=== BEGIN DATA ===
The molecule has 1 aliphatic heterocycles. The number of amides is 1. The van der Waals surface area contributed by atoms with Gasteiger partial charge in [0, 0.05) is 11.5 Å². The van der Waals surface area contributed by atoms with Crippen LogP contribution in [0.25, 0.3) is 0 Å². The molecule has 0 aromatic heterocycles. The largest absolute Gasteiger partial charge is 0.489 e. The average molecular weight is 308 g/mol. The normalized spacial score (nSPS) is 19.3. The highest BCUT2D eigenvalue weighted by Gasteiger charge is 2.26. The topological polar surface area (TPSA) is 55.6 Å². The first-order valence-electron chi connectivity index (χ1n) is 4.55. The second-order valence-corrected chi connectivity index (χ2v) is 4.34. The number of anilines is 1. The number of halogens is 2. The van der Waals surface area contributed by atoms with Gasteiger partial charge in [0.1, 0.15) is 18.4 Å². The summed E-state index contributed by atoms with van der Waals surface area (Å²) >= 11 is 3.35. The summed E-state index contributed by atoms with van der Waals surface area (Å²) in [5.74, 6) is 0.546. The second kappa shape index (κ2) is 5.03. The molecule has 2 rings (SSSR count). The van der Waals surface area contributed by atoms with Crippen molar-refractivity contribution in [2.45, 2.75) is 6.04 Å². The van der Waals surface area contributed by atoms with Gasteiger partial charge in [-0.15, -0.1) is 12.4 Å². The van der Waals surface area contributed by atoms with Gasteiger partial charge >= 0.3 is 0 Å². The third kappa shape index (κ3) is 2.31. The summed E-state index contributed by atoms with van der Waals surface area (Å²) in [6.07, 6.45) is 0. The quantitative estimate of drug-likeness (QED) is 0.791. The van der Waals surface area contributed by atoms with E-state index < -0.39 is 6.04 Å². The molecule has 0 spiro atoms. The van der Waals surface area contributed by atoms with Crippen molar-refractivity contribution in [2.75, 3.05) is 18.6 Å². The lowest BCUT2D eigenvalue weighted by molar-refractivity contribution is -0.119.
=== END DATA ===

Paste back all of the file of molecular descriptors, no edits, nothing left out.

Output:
The molecule has 1 aliphatic heterocycles. The number of amides is 1. The van der Waals surface area contributed by atoms with Gasteiger partial charge in [0, 0.05) is 11.5 Å². The van der Waals surface area contributed by atoms with Crippen LogP contribution in [0.25, 0.3) is 0 Å². The molecule has 0 aromatic heterocycles. The largest absolute Gasteiger partial charge is 0.489 e. The average molecular weight is 308 g/mol. The normalized spacial score (nSPS) is 19.3. The highest BCUT2D eigenvalue weighted by Gasteiger charge is 2.26. The topological polar surface area (TPSA) is 55.6 Å². The first-order valence-electron chi connectivity index (χ1n) is 4.55. The second-order valence-corrected chi connectivity index (χ2v) is 4.34. The number of anilines is 1. The number of halogens is 2. The van der Waals surface area contributed by atoms with Gasteiger partial charge in [0.1, 0.15) is 18.4 Å². The summed E-state index contributed by atoms with van der Waals surface area (Å²) >= 11 is 3.35. The summed E-state index contributed by atoms with van der Waals surface area (Å²) in [5.74, 6) is 0.546. The second kappa shape index (κ2) is 5.03. The molecule has 2 rings (SSSR count). The van der Waals surface area contributed by atoms with Crippen molar-refractivity contribution in [2.45, 2.75) is 6.04 Å². The van der Waals surface area contributed by atoms with Gasteiger partial charge in [-0.15, -0.1) is 12.4 Å². The van der Waals surface area contributed by atoms with Gasteiger partial charge >= 0.3 is 0 Å². The third kappa shape index (κ3) is 2.31. The summed E-state index contributed by atoms with van der Waals surface area (Å²) in [6.07, 6.45) is 0. The quantitative estimate of drug-likeness (QED) is 0.791. The van der Waals surface area contributed by atoms with E-state index < -0.39 is 6.04 Å². The molecule has 0 spiro atoms. The van der Waals surface area contributed by atoms with Crippen molar-refractivity contribution in [2.75, 3.05) is 18.6 Å². The lowest BCUT2D eigenvalue weighted by molar-refractivity contribution is -0.119.